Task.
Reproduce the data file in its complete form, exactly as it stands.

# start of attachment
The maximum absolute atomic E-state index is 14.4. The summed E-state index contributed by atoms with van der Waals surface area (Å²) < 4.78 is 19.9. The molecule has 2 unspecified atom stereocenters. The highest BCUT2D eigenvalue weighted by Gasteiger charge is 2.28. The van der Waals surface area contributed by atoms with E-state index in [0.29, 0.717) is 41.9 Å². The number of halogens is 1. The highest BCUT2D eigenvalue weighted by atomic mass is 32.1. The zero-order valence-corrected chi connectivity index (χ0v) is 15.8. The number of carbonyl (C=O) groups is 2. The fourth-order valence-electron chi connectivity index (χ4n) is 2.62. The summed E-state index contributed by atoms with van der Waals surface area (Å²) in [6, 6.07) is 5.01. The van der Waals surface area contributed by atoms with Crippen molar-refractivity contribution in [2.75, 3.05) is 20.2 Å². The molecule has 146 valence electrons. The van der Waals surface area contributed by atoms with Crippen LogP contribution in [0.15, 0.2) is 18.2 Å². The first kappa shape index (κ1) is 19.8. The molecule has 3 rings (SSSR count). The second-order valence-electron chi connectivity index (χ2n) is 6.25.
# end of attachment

The maximum absolute atomic E-state index is 14.4. The summed E-state index contributed by atoms with van der Waals surface area (Å²) < 4.78 is 19.9. The molecule has 2 unspecified atom stereocenters. The highest BCUT2D eigenvalue weighted by Gasteiger charge is 2.28. The van der Waals surface area contributed by atoms with E-state index in [0.29, 0.717) is 41.9 Å². The number of halogens is 1. The highest BCUT2D eigenvalue weighted by atomic mass is 32.1. The zero-order valence-corrected chi connectivity index (χ0v) is 15.8. The number of carbonyl (C=O) groups is 2. The fourth-order valence-electron chi connectivity index (χ4n) is 2.62. The summed E-state index contributed by atoms with van der Waals surface area (Å²) in [6, 6.07) is 5.01. The van der Waals surface area contributed by atoms with Crippen molar-refractivity contribution in [2.75, 3.05) is 20.2 Å². The molecule has 146 valence electrons. The van der Waals surface area contributed by atoms with Crippen LogP contribution in [0.15, 0.2) is 18.2 Å². The first kappa shape index (κ1) is 19.8. The molecule has 3 rings (SSSR count). The second-order valence-electron chi connectivity index (χ2n) is 6.25.